Teens more likely to vape than smoke, study finds

Main reasons teenagers gave for trying e-cigarettes were curiosity and because their friends were vaping

Researchers said youngsters whose parents are smokers are 55 per cent more likely to try e-cigarettes. PA
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A significant number of teens who try vaping have never smoked, a study reveals.

Researchers from the Tobacco Free Research Institute Ireland said the proportion of 16 and 17-year-olds who had tried e-cigarettes had increased from 23 per cent in 2014 to 39 per cent in 2019.

The 39 per cent of adolescents who said they had tried e-cigarettes compares with 32 per cent who had tried smoking.

And 68 per cent of those who had tried e-cigarettes said that they had never tried smoking.

The main reasons teenagers gave for trying e-cigarettes were curiosity (66 per cent) and because their friends were vaping (29 per cent), according to figures from thousands of teenagers.

Only 3 per cent said it was to quit smoking.

Meanwhile, researchers said that youngsters whose parents are smokers are 55 per cent more likely to try e-cigarettes.

The new research, presented at the European Respiratory Society International Congress in Barcelona, Spain, also found that these youngsters were 51 per cent more likely to have tried smoking.

Professor Luke Clancy, director general of the Institute, said: "We have found increasing use of e-cigarettes in Irish teenagers and that's a pattern that is emerging elsewhere in the world.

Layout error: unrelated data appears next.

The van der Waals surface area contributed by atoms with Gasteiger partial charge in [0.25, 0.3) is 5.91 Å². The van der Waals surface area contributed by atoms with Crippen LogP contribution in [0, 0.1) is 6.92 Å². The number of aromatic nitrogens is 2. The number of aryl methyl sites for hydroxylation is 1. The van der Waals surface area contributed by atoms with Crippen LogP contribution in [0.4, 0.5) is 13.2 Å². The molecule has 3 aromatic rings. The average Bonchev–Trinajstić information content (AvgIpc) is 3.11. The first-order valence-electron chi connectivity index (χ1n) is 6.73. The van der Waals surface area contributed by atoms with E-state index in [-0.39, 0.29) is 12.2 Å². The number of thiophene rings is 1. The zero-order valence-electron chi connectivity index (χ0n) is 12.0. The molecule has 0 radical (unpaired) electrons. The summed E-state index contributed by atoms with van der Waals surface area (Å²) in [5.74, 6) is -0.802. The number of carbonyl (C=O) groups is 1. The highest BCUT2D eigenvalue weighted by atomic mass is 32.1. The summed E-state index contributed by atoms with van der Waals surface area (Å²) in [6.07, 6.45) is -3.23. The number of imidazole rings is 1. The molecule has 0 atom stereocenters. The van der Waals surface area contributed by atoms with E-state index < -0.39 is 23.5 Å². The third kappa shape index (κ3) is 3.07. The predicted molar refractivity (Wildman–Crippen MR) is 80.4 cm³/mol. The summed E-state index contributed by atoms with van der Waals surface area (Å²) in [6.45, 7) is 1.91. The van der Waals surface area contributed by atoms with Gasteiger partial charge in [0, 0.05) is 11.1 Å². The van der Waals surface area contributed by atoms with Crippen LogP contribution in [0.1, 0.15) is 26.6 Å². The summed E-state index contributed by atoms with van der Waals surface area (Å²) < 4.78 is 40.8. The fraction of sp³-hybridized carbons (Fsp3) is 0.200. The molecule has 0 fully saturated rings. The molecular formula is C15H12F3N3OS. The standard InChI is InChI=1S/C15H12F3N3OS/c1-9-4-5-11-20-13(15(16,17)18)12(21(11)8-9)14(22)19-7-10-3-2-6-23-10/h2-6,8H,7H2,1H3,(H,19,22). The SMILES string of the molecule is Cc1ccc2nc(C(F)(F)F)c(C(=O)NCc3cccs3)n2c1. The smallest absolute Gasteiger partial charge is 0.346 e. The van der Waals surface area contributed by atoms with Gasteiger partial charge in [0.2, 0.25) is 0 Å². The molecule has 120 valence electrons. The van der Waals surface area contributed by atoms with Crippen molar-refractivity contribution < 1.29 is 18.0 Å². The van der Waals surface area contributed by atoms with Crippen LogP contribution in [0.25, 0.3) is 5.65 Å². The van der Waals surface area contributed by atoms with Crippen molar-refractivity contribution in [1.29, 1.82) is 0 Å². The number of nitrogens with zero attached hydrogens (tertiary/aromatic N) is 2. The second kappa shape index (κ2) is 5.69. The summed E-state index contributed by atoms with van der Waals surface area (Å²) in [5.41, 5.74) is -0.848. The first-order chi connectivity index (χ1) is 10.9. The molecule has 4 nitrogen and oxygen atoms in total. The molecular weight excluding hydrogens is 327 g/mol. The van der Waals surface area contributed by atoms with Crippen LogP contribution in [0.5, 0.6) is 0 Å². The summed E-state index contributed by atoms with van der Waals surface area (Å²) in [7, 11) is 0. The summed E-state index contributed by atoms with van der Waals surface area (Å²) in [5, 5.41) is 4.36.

"There's a perception that vaping is a better alternative to smoking, but our research shows that this doesn't apply to teenagers who usually haven't tried cigarettes prior to e-cigarettes.

"This indicates that, for teens, vaping is a route into nicotine addiction, rather than out of it."

Lead Researcher Dr Joan Hanafin said: "We can see that the number of teenagers using e-cigarettes is changing fast, so we need to keep monitoring the situation in Ireland and around the world.

"We also plan to study social media to understand how this influences girls' and boys' vaping behaviour."

Commenting on the study, Professor Jonathan Grigg, chairman of the European Respiratory Society's Tobacco Control Committee, said: "These findings are worrying, not just for teenagers in Ireland, but for families all around the world."

Earlier this year, a separate report from Action on Smoking and Health concluded that the proportion of children vaping is on the rise, with many being influenced by social media sites such as TikTok.

A study in the UAE published in July found one in five university students had tried e-cigarettes.

While it is illegal to sell vapes to under-18s, the proportion of children aged 11 to 17 currently vaping has jumped from 4 per cent in 2020 to 7 per cent this year.

Updated: September 04, 2022, 4:11 AM
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